The board overseeing the $1 billion Technology Modernization Fund (TMF) has started assessing just under 100 proposals from agencies, including four proposals from the Department of Homeland Security (DHS), Federal News Network reported Monday.
DHS Chief Information Officer Eric Hysen said those proposed projects seek to modernize data sharing across DHS components and other agencies and improve the processing of non-citizen arrivals at the southern border; make the experience of travelers more secure and seamless at U.S. airports; improve data access and analysis for some DHS components in conjunction with the agency’s chief data officer and enhance threat information sharing with local and state law enforcement agencies to address domestic extremism and violence.
“As we are looking at all of these efforts and the long list that we are still working on below that, we are looking at this in a way that is a little different from how DHS at least viewed the TMF in the past,” Hysen said at a Professional Services Council-sponsored conference.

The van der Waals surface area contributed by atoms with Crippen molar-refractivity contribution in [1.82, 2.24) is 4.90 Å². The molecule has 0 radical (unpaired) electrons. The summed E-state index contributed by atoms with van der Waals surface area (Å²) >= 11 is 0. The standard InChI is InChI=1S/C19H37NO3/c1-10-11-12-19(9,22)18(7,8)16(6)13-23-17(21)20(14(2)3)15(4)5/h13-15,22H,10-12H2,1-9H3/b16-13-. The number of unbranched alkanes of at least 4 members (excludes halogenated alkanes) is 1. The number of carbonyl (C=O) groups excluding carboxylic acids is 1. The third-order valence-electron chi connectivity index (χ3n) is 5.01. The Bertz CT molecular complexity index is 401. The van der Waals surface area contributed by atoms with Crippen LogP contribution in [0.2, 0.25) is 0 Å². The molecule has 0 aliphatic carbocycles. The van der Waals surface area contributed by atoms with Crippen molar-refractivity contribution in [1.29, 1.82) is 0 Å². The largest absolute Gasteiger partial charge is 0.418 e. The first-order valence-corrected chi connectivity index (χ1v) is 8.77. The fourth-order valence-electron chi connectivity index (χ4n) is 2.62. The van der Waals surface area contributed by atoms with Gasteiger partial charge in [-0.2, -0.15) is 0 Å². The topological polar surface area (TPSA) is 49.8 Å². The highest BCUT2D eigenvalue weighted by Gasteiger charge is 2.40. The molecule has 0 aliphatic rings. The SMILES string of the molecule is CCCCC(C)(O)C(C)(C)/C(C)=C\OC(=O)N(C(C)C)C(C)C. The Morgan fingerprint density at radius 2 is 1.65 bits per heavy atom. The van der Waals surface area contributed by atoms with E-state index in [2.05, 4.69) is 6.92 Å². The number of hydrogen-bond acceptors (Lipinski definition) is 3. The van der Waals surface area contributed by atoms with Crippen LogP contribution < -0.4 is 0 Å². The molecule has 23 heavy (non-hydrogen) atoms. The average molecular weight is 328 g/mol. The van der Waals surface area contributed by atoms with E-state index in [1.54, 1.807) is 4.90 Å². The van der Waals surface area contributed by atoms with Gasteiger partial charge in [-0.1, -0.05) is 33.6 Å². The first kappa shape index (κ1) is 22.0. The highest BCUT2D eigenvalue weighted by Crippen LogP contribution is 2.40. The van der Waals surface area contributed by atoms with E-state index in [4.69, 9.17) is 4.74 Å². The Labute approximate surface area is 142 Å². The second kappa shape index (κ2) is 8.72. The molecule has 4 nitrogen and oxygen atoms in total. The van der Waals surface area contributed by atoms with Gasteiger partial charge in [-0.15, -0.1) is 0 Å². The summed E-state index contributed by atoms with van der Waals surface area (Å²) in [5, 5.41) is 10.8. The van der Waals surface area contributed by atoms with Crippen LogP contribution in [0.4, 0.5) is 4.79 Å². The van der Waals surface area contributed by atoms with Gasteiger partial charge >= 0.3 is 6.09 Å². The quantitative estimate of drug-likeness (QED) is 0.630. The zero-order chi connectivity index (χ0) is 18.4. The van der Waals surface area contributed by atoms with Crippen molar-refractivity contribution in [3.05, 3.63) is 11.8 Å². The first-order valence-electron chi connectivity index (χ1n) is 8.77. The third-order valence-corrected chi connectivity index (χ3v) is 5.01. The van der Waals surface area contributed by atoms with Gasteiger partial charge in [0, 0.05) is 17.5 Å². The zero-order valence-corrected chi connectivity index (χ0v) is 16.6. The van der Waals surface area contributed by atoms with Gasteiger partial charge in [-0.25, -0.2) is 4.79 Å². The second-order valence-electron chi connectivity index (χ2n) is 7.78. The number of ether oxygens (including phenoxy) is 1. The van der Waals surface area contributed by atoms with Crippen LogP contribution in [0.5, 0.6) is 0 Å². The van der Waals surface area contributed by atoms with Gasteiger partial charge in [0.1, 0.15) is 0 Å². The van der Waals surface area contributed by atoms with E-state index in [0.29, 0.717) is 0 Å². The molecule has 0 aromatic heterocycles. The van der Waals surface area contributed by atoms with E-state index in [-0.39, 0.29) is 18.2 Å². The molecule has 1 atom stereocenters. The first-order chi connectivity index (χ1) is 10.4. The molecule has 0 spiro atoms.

“What we are trying to do very deliberately is not just use the TMF as an opportunity to look at our big list of unfunded modernization programs that we just need one vendor and we already have a whole plan for. But really to look at common problems and challenges across the department and set up systems and structures that will allow us to move together. We think we can get a lot more done if we modernize in common aligned ways across DHS components and systems,” he added.
Hysen said the department’s goal is to focus on systems that will help facilitate the delivery of services to citizens and he expects DHS to continue to file TMF applications in the coming months.
In May, the General Services Administration (GSA) and the Office of Management and Budget (OMB) announced the launch of an updated repayment model for TMF that provides agencies more flexibility in paying back awarded funds for cybersecurity, digital services and other IT modernization projects.